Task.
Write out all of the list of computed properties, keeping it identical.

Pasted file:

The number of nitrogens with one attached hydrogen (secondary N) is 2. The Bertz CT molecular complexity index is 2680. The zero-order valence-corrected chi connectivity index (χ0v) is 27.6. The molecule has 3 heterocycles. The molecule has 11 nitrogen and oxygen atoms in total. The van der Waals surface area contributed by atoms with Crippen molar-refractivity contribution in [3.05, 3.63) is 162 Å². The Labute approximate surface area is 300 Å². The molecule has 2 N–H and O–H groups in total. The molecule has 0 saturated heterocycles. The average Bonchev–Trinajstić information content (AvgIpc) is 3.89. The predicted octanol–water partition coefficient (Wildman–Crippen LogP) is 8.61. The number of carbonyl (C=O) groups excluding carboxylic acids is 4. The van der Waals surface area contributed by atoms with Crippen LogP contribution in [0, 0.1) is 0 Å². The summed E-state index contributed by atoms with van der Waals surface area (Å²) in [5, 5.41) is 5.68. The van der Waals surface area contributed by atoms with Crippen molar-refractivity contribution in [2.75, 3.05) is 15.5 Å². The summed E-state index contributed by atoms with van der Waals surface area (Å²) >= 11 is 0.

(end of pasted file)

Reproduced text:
The number of nitrogens with one attached hydrogen (secondary N) is 2. The Bertz CT molecular complexity index is 2680. The zero-order valence-corrected chi connectivity index (χ0v) is 27.6. The molecule has 3 heterocycles. The molecule has 11 nitrogen and oxygen atoms in total. The van der Waals surface area contributed by atoms with Crippen molar-refractivity contribution in [3.05, 3.63) is 162 Å². The Labute approximate surface area is 300 Å². The molecule has 2 N–H and O–H groups in total. The molecule has 0 saturated heterocycles. The average Bonchev–Trinajstić information content (AvgIpc) is 3.89. The predicted octanol–water partition coefficient (Wildman–Crippen LogP) is 8.61. The number of carbonyl (C=O) groups excluding carboxylic acids is 4. The van der Waals surface area contributed by atoms with Crippen LogP contribution in [0, 0.1) is 0 Å². The summed E-state index contributed by atoms with van der Waals surface area (Å²) in [5, 5.41) is 5.68. The van der Waals surface area contributed by atoms with Crippen molar-refractivity contribution in [2.75, 3.05) is 15.5 Å². The summed E-state index contributed by atoms with van der Waals surface area (Å²) >= 11 is 0.